1) There is a hilarious (and scary) youtube video, available at http://www.youtube.com/watch?v=5J67xJKpB6c, that imagines what air travel would be like if airlines worked like health care. I think it is meant to make us cringe at how dysfunctional health care is. But instead it got me wondering, how did airlines make air travel so easy? Or how did automakers and auto insurance companies make owning a car so easy? My first instinct is to say, free competition. But airlines for a long time were regulated. And so are car makers and insurance companies. But regulation cannot be the answer either. Airlines deregulated in the late 1970s, early 1980s. Automakers were never seriously regulated (except in the way that drug company products are regulated for safety). I think the lesson is that competition is not incompatible with integration and relatively efficient delivery of complex goods, but regulation may be required to address some safety problems. Interestingly, note that beyond regulation of how much you have to be paid when you are bumped from a flight or the (lax) regulation of auto insurance rates by state insurance commissioners, there is not much regulation of internal pricing, as there is in health care insurance and delivery.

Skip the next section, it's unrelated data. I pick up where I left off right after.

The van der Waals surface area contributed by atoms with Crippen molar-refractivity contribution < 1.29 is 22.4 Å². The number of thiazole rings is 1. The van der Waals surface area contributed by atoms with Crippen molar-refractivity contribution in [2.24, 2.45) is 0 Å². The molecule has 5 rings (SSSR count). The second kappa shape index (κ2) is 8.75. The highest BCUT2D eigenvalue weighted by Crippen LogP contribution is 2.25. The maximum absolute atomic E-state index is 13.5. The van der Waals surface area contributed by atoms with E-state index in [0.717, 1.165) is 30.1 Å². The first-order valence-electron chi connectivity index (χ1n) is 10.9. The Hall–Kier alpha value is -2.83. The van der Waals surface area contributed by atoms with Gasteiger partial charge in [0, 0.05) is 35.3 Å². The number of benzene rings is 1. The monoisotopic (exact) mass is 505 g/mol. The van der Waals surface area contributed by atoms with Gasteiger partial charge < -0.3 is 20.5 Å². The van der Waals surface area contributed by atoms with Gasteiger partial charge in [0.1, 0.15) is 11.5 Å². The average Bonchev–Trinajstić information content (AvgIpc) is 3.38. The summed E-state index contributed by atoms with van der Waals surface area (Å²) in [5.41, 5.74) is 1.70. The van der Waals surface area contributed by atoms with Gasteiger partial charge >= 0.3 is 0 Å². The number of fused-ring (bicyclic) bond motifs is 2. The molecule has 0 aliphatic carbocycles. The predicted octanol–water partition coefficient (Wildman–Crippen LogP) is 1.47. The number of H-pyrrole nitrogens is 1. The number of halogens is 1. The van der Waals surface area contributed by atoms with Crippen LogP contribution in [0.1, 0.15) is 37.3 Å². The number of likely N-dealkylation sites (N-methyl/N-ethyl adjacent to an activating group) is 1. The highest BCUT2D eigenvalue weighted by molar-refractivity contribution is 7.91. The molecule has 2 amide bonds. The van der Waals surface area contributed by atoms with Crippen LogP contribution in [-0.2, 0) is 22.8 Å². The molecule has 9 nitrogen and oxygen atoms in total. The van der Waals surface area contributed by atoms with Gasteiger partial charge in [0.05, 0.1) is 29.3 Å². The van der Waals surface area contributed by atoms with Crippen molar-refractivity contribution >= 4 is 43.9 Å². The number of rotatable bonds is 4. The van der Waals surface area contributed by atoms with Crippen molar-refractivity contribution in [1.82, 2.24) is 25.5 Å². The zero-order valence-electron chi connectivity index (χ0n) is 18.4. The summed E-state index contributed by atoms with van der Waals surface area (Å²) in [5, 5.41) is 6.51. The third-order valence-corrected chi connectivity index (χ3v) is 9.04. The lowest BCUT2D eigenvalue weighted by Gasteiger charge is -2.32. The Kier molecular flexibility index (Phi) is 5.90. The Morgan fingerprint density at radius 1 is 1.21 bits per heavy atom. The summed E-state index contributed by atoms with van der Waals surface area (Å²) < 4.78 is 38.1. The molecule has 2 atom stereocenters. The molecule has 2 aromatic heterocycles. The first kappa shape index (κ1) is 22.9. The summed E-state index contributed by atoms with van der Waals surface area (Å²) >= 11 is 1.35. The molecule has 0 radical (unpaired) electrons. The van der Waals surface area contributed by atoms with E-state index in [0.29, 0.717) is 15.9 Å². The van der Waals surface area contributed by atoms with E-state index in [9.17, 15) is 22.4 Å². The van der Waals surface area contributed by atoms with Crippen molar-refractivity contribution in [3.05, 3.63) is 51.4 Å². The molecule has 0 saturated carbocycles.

2) I suspect that health insurance coverage begets regulation, and thus complexity. There are two reasons. First, moral hazard on the part of patients and on the part of docs. This moral hazard creates demand for regulation of patients and providers. This regulation contributes to complexity. The question is why this complexity is greater in the health insurance context than the auto insurance context. If the answer is that health care is a more complicated product to monitor, we’re unlikely to have much simplification of the health care system. (We can hide it within organizations through integration, but it will still be there, in the form of internal firm rules.) Second, insurance solves the problem of health consumption risk by putting people in a common risk pool. But this pool creates externalities across insureds. This is solved either by low risk types exiting, which is the familiar adverse selection problem that unravels insurance. Or – and this is important – if we solve adverse selection by things like insurance mandates, high risk types impose financial costs on low risk types. This is either because high risk types are inherently risky (think genetic ailments) or because they engage in risky behaviors (think smoking). If it’s genetic, the problem with insurance is that it is redistributive. And that redistribution is not compensated. If it is behavior, there will be demand for regulation of risk behavior. All of this adds complexity. (Note: the usual retort is the people do not know their risk level. But that is plainly false. A lot of us have private information that we’re more or less at risk than others. I don’t know what fraction of variance in risk is private information, but enough that there is adverse selection and demand for regulation of others’ risk behaviors.)